The Way, It’s True, Is a Life | Faith, Learning, and the Examined Life | Scoop.it
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A beautiful reflection on pilgrimage and how it reorients your pace of life.

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What Would Krishna Do? Or Shiva? Or Vishnu?

What Would Krishna Do? Or Shiva? Or Vishnu? | Faith, Learning, and the Examined Life | Scoop.it
Hinduism’s profusion of gods and sacred texts lack a single theological structure, but they sustain a long tradition of tolerance, and many paths to the divine.
Enoch Kuo's insight:

A fascinating interview exploring the kinds of questions that might be asked in philosophy of religion if Hinduism, rather than Christianity, were taken as a reference point as the dominant theory of religion.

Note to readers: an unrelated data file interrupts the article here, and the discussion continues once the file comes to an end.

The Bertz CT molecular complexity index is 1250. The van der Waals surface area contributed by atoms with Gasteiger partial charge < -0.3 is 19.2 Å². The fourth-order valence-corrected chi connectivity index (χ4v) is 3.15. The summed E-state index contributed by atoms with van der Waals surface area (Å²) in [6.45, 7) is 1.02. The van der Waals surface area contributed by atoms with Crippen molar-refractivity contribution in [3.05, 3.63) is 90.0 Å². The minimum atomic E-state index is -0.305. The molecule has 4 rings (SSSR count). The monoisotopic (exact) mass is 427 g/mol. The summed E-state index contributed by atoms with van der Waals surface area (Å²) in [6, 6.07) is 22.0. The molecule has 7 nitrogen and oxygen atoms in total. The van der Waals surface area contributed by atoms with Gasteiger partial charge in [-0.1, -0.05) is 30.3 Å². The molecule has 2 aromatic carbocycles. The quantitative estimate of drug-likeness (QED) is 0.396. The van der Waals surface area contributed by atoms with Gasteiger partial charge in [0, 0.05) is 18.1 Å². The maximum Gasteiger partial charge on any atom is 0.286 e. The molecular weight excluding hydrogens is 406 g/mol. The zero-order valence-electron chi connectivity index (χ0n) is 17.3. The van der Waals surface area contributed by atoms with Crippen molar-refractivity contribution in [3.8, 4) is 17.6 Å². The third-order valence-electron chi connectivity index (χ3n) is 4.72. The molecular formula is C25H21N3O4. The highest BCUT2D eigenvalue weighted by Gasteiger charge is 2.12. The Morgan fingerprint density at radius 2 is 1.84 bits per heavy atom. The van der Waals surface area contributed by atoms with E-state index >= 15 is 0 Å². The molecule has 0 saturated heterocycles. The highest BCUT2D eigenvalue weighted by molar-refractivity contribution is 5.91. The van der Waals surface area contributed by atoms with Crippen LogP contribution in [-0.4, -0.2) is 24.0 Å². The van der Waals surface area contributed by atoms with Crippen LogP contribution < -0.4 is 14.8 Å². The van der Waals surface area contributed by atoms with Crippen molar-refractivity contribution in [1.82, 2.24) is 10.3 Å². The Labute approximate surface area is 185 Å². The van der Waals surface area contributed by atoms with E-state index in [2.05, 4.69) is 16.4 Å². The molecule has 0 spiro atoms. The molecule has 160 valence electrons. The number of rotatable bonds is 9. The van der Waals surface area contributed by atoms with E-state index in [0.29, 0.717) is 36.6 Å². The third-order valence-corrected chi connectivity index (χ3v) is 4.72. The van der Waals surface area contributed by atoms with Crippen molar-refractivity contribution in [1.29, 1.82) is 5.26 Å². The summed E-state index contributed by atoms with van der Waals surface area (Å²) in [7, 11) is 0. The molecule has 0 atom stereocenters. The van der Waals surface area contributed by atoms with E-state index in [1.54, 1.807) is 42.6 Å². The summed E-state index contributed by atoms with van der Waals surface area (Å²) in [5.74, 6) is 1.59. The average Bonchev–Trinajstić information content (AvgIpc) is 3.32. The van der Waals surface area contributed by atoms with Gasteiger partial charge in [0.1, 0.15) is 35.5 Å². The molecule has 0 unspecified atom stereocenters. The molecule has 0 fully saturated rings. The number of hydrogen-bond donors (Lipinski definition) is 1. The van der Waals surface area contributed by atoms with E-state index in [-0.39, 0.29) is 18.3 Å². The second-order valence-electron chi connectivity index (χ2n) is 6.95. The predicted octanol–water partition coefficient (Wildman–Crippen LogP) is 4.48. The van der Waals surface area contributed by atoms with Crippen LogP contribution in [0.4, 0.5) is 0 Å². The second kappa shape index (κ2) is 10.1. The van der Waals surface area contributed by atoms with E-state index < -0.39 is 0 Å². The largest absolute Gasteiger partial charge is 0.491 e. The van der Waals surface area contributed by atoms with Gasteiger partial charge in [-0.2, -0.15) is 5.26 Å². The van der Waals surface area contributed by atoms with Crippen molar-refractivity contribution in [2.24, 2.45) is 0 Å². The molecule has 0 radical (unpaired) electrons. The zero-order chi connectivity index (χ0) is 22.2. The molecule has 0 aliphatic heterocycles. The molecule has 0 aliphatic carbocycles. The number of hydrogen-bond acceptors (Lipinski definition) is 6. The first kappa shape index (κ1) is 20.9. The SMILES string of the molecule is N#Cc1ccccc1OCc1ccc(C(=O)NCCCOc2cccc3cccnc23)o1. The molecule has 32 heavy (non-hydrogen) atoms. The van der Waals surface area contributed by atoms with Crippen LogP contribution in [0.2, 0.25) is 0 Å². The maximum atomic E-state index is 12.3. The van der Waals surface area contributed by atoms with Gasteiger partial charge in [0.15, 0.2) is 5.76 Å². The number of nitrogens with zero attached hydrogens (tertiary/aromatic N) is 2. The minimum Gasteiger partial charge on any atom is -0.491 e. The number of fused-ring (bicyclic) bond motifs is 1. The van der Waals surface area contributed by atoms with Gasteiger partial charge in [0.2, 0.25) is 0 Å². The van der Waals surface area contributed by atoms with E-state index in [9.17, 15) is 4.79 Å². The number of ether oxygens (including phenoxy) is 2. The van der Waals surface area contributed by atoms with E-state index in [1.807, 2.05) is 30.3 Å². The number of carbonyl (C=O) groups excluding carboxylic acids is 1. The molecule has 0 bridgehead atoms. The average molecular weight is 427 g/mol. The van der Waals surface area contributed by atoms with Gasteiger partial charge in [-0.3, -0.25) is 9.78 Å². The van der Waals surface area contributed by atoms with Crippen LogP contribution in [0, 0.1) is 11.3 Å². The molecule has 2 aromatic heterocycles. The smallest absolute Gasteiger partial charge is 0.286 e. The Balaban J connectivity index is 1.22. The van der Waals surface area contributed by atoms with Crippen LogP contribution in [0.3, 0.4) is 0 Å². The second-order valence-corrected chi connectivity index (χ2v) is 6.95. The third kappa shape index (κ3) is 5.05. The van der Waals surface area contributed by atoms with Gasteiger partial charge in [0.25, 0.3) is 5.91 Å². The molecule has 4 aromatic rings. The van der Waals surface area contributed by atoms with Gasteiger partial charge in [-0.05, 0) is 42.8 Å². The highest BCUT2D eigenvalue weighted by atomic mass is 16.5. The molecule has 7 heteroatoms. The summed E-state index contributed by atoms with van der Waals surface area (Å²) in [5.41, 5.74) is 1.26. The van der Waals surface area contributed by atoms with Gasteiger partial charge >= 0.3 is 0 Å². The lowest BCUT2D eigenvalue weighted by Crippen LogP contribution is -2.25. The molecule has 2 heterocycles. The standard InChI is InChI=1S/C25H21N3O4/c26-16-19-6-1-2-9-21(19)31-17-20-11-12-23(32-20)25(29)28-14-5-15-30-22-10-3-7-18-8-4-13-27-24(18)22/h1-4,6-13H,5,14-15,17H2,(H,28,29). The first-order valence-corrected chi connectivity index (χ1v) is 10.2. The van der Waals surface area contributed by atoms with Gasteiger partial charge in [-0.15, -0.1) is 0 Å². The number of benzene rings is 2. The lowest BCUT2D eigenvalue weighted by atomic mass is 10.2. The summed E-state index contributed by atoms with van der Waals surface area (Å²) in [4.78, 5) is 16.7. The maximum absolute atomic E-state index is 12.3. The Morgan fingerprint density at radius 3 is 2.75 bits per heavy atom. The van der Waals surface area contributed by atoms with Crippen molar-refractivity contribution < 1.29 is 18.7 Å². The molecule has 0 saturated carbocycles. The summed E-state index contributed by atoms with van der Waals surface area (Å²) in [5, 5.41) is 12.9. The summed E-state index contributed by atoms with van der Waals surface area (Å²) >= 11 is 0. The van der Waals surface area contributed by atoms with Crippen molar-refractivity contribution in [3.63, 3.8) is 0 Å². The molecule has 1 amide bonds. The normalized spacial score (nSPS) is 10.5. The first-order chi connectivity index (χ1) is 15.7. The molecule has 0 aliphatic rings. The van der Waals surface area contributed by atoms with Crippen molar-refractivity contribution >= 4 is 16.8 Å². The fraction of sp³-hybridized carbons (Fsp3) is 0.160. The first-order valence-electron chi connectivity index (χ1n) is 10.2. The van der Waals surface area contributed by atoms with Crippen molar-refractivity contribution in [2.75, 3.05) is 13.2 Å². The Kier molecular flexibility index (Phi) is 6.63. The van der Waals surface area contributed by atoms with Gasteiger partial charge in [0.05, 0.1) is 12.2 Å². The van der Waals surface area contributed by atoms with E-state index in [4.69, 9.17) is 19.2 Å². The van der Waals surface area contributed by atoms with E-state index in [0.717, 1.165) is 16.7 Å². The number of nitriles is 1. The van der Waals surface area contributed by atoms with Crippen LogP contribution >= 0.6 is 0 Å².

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Is Evangelical Morality Still Acceptable in America?

Is Evangelical Morality Still Acceptable in America? | Faith, Learning, and the Examined Life | Scoop.it
People who disagree with same-sex marriage and birth-control use have been met with accusations of bigotry. Are some Christians being unfairly shamed out of the public sphere?
Enoch Kuo's insight:

Alan Noble makes a case for maintaining a space for pluralism in the public sphere.